Among many other qualities, Silla and Lo share an impeccable verbal technique and lyrical dexterity that’s blatant upon first listen. It’s clear that in the seven years that separated “The Name The Motto The Outcome” from “Masters of the Universe” Silla didn’t lose even the slightest step, delivering his words with a clarity and conviction that is only fitting for his loquacious, socio-politically charged raps. Silla’s a spitter, but he’s also a poet, and he seems to pack so much soul into each verse here that not a breath goes overlooked. His lyrics here combine the inspiring spirit and societal critique of old school legends KRS-One and Chuck D with the compelling mystique of Killah Priest and Hell Razah.
Silla largely lacks his ex-partner-in-rhyme Lo’s laidback nature, and “The Name The Motto The Outcome” is a deeply complex work. Even the perplexing album art, featuring conflicting symbolism and countless religious allusions, is a study unto itself. The producers, led by old pal Decompoze and also including Mississippi Steve, Naaman Morris, and Chic Masters among others, infuse the record with such distinct, unusual soul that it warrants examination before Silla even checks the mic. Where “Masters of the Universe” relied almost exclusively on jazz for its samples, “The Name The Motto The Outcome” draws extensively from funk, soul, rock, and R&B as well as jazz, and while this variety could easily lead to a sprawling mess, the sound is focused and consistent as it is impressiveâ€”it comprises for a really inspiring sound. Decompoze isn’t retreading water here by any means, but the distant, abstract vibe of his instrumentals is a trademark of the Binary Star family, also evident on Lo’s solo LPs. Obscure vocal bites and sound clips will be familiar to any veterans of a Binary Star project, adding to the album’s already considerable aura. The multitalented Naaman Morris is the only guest, contributing as a producer and a vocalist, on the one hand a dead-ringer of an Anthony Hamilton sound-alike and on the other a commanding MC.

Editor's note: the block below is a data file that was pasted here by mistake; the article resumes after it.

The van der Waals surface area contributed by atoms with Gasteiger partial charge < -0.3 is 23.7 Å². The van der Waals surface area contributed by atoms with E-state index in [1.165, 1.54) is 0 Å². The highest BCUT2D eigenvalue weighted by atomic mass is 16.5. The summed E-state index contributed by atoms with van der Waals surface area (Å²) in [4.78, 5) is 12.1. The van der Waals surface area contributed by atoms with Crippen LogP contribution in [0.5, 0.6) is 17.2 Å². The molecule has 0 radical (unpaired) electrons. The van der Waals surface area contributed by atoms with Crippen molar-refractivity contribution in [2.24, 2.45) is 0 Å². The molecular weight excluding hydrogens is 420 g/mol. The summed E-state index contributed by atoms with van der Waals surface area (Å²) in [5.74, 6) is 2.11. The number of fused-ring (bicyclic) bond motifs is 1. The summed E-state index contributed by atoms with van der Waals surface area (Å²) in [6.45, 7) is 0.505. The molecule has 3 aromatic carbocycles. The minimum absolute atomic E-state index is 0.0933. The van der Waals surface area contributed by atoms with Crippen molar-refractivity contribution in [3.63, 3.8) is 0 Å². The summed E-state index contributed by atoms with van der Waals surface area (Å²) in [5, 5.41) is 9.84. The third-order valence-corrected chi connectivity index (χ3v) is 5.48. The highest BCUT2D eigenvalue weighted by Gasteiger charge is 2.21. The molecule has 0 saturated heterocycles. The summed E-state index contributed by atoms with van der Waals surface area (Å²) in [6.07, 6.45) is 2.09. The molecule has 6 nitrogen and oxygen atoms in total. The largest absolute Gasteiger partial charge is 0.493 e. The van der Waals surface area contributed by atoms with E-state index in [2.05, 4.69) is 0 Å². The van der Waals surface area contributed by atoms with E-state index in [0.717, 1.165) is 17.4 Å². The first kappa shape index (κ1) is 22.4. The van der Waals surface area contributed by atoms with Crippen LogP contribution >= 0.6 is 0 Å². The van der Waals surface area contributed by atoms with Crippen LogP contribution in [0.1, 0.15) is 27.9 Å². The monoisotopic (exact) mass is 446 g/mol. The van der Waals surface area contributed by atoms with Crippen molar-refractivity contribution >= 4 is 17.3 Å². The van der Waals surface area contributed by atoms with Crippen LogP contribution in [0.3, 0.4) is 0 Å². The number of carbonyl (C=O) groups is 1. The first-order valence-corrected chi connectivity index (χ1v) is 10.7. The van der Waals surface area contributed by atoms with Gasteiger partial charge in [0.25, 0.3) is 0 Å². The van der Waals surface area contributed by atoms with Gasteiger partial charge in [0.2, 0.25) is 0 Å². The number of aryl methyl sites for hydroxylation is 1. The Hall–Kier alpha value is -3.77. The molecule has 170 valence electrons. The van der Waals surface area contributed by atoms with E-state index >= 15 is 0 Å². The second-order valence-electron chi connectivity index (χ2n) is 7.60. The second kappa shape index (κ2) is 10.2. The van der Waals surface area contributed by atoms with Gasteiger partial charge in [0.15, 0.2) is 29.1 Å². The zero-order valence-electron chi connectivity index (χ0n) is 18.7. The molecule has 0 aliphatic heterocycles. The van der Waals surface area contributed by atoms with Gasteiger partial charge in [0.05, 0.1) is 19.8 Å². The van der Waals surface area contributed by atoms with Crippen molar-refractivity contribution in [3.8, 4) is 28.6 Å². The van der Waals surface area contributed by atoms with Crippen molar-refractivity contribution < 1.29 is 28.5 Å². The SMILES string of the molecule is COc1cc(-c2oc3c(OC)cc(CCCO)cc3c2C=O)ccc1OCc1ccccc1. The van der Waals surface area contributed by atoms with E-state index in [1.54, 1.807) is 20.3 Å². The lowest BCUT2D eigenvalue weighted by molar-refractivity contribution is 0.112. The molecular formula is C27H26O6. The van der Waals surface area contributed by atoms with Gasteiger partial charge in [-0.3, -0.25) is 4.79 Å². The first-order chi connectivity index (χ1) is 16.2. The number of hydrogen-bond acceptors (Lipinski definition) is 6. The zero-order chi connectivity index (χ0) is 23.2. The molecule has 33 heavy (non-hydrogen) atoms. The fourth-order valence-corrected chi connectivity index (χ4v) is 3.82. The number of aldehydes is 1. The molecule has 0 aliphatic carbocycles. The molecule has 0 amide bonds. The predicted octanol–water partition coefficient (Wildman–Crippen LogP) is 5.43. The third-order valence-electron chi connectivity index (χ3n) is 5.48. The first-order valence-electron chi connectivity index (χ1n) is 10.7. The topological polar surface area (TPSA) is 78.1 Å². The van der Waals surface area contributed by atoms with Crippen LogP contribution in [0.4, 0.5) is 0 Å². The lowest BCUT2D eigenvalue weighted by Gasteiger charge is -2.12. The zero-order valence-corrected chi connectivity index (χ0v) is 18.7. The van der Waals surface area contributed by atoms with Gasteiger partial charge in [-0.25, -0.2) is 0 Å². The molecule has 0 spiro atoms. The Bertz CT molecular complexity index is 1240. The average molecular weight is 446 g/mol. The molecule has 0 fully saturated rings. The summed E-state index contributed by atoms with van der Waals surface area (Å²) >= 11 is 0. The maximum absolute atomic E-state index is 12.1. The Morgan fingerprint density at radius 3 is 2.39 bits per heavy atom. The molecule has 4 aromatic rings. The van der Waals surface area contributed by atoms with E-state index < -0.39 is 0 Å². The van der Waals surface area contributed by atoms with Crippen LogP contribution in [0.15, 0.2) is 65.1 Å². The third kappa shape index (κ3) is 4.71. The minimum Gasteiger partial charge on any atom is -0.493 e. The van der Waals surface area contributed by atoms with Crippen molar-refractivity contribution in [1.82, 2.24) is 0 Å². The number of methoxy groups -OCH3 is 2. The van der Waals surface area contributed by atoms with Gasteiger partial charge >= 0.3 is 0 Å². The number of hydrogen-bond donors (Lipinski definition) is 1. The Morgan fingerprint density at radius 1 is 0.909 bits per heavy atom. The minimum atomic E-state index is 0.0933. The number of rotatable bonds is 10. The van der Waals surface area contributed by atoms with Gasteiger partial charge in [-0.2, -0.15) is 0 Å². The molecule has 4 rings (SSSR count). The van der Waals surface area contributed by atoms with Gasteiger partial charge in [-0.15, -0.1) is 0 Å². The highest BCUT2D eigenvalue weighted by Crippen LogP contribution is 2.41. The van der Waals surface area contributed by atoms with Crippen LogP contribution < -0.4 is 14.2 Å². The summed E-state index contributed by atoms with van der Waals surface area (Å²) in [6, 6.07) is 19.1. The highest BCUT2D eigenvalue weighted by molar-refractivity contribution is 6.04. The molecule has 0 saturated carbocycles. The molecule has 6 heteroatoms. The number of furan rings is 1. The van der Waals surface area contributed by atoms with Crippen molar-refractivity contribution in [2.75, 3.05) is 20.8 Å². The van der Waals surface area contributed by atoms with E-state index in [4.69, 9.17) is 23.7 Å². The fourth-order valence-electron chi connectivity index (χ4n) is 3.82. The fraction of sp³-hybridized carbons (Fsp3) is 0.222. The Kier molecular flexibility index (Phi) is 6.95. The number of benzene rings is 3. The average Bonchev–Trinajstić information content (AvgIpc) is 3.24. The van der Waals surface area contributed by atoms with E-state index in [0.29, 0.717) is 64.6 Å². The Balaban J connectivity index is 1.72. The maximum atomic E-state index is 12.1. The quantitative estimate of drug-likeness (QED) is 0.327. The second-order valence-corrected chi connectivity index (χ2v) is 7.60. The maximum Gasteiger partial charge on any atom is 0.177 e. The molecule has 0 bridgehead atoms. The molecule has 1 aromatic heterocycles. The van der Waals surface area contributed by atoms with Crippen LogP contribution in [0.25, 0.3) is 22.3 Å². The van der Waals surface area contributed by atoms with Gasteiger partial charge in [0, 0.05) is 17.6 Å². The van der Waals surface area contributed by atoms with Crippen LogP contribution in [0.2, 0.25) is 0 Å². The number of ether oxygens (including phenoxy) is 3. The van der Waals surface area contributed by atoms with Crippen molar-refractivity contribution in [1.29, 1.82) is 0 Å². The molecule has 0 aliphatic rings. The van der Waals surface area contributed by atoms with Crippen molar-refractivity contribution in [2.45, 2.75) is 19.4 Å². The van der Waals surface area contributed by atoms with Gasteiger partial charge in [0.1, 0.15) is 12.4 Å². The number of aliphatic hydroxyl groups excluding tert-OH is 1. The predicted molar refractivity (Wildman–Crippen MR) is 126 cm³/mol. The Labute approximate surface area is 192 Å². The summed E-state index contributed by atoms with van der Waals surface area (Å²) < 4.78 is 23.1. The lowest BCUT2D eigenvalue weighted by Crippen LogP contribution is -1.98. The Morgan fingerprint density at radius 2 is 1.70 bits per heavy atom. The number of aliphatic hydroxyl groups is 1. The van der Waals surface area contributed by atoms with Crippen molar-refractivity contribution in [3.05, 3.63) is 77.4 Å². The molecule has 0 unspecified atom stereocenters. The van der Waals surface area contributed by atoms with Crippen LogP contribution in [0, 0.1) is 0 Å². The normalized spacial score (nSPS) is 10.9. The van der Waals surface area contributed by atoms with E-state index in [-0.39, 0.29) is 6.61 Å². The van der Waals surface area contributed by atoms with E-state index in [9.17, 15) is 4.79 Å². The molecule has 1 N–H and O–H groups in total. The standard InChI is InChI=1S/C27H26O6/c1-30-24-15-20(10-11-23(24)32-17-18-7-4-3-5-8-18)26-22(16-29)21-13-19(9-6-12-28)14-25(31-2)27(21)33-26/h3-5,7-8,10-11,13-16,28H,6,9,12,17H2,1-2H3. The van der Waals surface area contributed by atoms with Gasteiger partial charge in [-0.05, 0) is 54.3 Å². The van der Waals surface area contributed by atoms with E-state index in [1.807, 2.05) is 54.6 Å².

Silla shows he’s come to rock on the table-setter “Keep It Coming,” flashing his show-stopping flow over a charming Decompoze track that would be equally at home in a Blaxploitation flick or a Nintendo game, anchored by a smooth flute line, sturdy piano, and distant female vocals:
“I’m paintin’ a vivid picture with literature
Ten years ago these images were distant miniatures
And we were sittin’ in prison predicaments
Positionin’ bevels on picnic tables envisionin’
The buildin’ abandoned
Like so much Play-Doh in the hands of little kids, manipulated it
We finagled it, mixed and mangled it
Made it pay the rent, look Ma what I made of it”
“V for Vesper” is an exercise in fist-pumping bravado, name-checking Martin Luther King, George W. Bush, and 2Pac on an energetic track with a dusty horn foundation. “Brothers Killed Malcolm” is an early standout, with a stunning, otherworldly musical frame and soul-baring lyrics:
“I ain’t religious, nor superstitious
I try my best not to sound redundant
I ain’t in love with God or government
They think they’re fuckin’ with some friend of Huck Finn
Nigga Jim, keep the ice in my drink, baby these rims don’t
Spin, I ain’t your preconceived notions
Unplug the telephone wires, see I play the game
Even with ten people the story change
They translated a translation from a dead language